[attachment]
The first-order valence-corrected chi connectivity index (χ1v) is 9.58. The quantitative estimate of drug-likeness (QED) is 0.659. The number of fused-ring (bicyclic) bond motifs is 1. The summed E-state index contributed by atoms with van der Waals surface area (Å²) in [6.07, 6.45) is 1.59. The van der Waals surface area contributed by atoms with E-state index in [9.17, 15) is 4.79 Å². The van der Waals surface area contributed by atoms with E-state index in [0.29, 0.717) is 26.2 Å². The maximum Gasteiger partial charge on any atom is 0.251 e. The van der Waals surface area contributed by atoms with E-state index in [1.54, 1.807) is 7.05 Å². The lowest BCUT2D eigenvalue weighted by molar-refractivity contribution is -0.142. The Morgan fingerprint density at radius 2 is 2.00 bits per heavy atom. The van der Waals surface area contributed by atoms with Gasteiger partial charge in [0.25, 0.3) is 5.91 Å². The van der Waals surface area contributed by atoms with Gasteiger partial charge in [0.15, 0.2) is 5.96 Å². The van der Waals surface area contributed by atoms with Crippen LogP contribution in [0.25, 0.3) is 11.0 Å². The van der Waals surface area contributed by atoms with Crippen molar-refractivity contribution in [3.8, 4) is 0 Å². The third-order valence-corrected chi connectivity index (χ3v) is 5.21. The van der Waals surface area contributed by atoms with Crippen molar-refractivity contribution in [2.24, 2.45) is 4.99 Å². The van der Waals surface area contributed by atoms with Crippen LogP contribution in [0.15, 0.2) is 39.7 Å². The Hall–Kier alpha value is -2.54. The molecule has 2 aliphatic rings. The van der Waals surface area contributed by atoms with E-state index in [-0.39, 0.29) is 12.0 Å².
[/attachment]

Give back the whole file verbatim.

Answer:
The first-order valence-corrected chi connectivity index (χ1v) is 9.58. The quantitative estimate of drug-likeness (QED) is 0.659. The number of fused-ring (bicyclic) bond motifs is 1. The summed E-state index contributed by atoms with van der Waals surface area (Å²) in [6.07, 6.45) is 1.59. The van der Waals surface area contributed by atoms with E-state index in [9.17, 15) is 4.79 Å². The van der Waals surface area contributed by atoms with E-state index in [0.29, 0.717) is 26.2 Å². The maximum Gasteiger partial charge on any atom is 0.251 e. The van der Waals surface area contributed by atoms with E-state index in [1.54, 1.807) is 7.05 Å². The lowest BCUT2D eigenvalue weighted by molar-refractivity contribution is -0.142. The Morgan fingerprint density at radius 2 is 2.00 bits per heavy atom. The van der Waals surface area contributed by atoms with Gasteiger partial charge in [0.25, 0.3) is 5.91 Å². The van der Waals surface area contributed by atoms with Gasteiger partial charge in [0.15, 0.2) is 5.96 Å². The van der Waals surface area contributed by atoms with Crippen LogP contribution in [0.25, 0.3) is 11.0 Å². The van der Waals surface area contributed by atoms with Crippen molar-refractivity contribution in [3.8, 4) is 0 Å². The third-order valence-corrected chi connectivity index (χ3v) is 5.21. The van der Waals surface area contributed by atoms with Crippen molar-refractivity contribution in [2.24, 2.45) is 4.99 Å². The van der Waals surface area contributed by atoms with Crippen LogP contribution in [0.15, 0.2) is 39.7 Å². The Hall–Kier alpha value is -2.54. The molecule has 2 aliphatic rings. The van der Waals surface area contributed by atoms with E-state index in [-0.39, 0.29) is 12.0 Å².